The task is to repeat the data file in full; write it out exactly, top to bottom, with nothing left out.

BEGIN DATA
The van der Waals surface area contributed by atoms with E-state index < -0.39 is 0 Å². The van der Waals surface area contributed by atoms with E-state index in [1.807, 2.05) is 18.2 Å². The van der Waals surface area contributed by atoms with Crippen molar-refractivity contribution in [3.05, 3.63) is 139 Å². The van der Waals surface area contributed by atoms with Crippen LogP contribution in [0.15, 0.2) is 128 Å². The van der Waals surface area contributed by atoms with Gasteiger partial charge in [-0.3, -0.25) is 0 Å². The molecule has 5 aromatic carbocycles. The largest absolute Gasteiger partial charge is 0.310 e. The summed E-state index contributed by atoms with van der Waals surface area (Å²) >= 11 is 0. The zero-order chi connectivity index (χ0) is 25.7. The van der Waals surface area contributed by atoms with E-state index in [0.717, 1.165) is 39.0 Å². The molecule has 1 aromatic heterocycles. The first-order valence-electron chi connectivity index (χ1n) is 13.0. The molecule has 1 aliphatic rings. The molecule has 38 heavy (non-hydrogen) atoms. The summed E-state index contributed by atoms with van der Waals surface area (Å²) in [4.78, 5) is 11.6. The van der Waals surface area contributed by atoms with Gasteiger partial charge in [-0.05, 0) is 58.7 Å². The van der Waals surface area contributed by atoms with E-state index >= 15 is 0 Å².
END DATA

The van der Waals surface area contributed by atoms with E-state index < -0.39 is 0 Å². The van der Waals surface area contributed by atoms with E-state index in [1.807, 2.05) is 18.2 Å². The van der Waals surface area contributed by atoms with Crippen molar-refractivity contribution in [3.05, 3.63) is 139 Å². The van der Waals surface area contributed by atoms with Crippen LogP contribution in [0.15, 0.2) is 128 Å². The van der Waals surface area contributed by atoms with Gasteiger partial charge in [-0.3, -0.25) is 0 Å². The molecule has 5 aromatic carbocycles. The largest absolute Gasteiger partial charge is 0.310 e. The summed E-state index contributed by atoms with van der Waals surface area (Å²) >= 11 is 0. The zero-order chi connectivity index (χ0) is 25.7. The van der Waals surface area contributed by atoms with E-state index in [0.717, 1.165) is 39.0 Å². The molecule has 1 aromatic heterocycles. The first-order valence-electron chi connectivity index (χ1n) is 13.0. The molecule has 1 aliphatic rings. The molecule has 38 heavy (non-hydrogen) atoms. The summed E-state index contributed by atoms with van der Waals surface area (Å²) in [4.78, 5) is 11.6. The van der Waals surface area contributed by atoms with Gasteiger partial charge in [-0.05, 0) is 58.7 Å². The van der Waals surface area contributed by atoms with E-state index >= 15 is 0 Å².